by Wendy Margetts
According to the most recent Cask Report 2011-2012, cask ale is appealing to a new audience of younger, affluent and sociable drinkers. Even more interesting, the number of women drinking cask ale has doubled since 2008, one in six cask drinkers are now female. This certainly turns that old notion that all real ale drinkers are old, bearded males on its head. Of the 600 plus CAMRA members in Lincoln branch, a quarter is female.
Certainly there is a bevy of females in the beer world, working to encourage and promote beer to women and men alike (lest we be accused of sexism!). There is Marverine Cole aka The Beer Beauty and Melissa Cole writing about beer on their blogs and in the national media. Then we have female brewers such as Sara Barton from Brewster’s in Grantham and Claire Monk at Welbeck Abbey Brewery near Worksop, amongst many others up and down the country.
Your local pub I’m sure will possibly have a landlady or female barmaid pulling your delicious pint and maybe helping you decide what to drink and giving advice on taste. Just like Anna at The Strugglers in Lincoln, who takes a real interest in her ales, nurturing them in the cellar, ensuring the beer is in perfect condition to be served to customers. She gets real job satisfaction from introducing customers to new tastes and flavours in beers.
Women traditionally have always brewed beer; in the Middle Ages all villages and towns had a Brewster (the traditional name for a female brewer). The brewster brewed most of the ale drunk in Britain, but with the introduction of new brewing ingredients and methods, she was gradually edged out by men determined to brew on a larger scale and make money.
The Brewsters reputation was then dragged through the mud, with accusations of short measures, high prices and tampering with the beer. In certain cases, Brewsters were compared to witches, and they were burned at the stake. With this history, is it any wonder that women feel ostracized from the world of beer?
There is a real tradition then of women and real ale, so why aren’t more of them drinking cask ale? Well I would agree that packaging and marketing has certainly turned many females off drinking real ale. Seedy pump clips with smutty double entendres and dodgy pictures are just the start, not many women are comfortable holding a pint glass either.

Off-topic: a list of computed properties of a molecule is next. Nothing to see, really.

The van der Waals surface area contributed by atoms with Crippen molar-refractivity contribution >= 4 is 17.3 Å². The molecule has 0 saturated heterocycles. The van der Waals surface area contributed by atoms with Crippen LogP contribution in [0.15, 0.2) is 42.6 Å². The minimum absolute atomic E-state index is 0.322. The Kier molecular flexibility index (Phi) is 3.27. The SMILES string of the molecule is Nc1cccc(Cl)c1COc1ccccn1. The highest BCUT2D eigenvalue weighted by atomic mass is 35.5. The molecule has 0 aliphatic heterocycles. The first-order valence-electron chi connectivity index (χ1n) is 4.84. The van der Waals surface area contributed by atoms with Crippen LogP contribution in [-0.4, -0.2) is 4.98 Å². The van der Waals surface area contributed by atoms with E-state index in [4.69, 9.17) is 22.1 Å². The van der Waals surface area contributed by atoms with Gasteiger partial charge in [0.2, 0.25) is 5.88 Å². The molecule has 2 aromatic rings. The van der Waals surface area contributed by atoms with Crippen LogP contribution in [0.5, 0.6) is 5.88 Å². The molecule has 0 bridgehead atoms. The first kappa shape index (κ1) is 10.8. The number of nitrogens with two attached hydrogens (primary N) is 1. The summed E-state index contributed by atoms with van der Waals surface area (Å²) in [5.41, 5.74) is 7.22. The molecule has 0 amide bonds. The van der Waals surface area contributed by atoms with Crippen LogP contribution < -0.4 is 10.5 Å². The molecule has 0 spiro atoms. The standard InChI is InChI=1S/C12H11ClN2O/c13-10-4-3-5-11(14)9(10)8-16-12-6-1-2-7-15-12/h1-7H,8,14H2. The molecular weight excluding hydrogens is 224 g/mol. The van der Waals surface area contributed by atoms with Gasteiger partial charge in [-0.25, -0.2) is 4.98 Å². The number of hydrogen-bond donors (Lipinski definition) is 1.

The newer and more modern breweries know this and have introduced special stemmed half and third pint glasses, similar to a wine glass, that are more appealing to the female drinker. Some of the larger brewing companies are realising there is a market for female beer drinkers, and are trying to brew special beers to appeal to them.
Personally I think beer drinking women are too intelligent to be swayed by a pink label on a bottle or pump clip in order to get them to drink. They just need to go to their local and see what there is to offer and give it a try’
There are no particular flavours of beers that appeal to the female drinker. In my experience working behind the bar at the Lincoln Beer Festival, women tend to enjoy all kinds of beers encompassing all types of flavours: hoppy, smoky, fruity, or malty. The key is to try as many types of beer as you can to find the ones you like – that is part of the fun!
And what about the beer? I purchased my bottle of Brewster’s Porter from Doddington Hall Farm Shop near Lincoln. Brewster’s is brewed by Sara Barton, a female brewer who is also the founder of the Project Venus, a group of female brewers from around the country who get together to brew special beers inspired by their many talents and strengths. The bottle is smaller than your average real ale in a bottle at 330ml, the perfect size for me. It is a lovely dark colour, with a lovely roasted smell and velvety texture, the aftertaste is chocolate – Delicious. A perfect beer for a cold winter’s night.
Look out for more about women and beer in the next issue of ‘ImpAle’, Lincoln CAMRA’s magazine.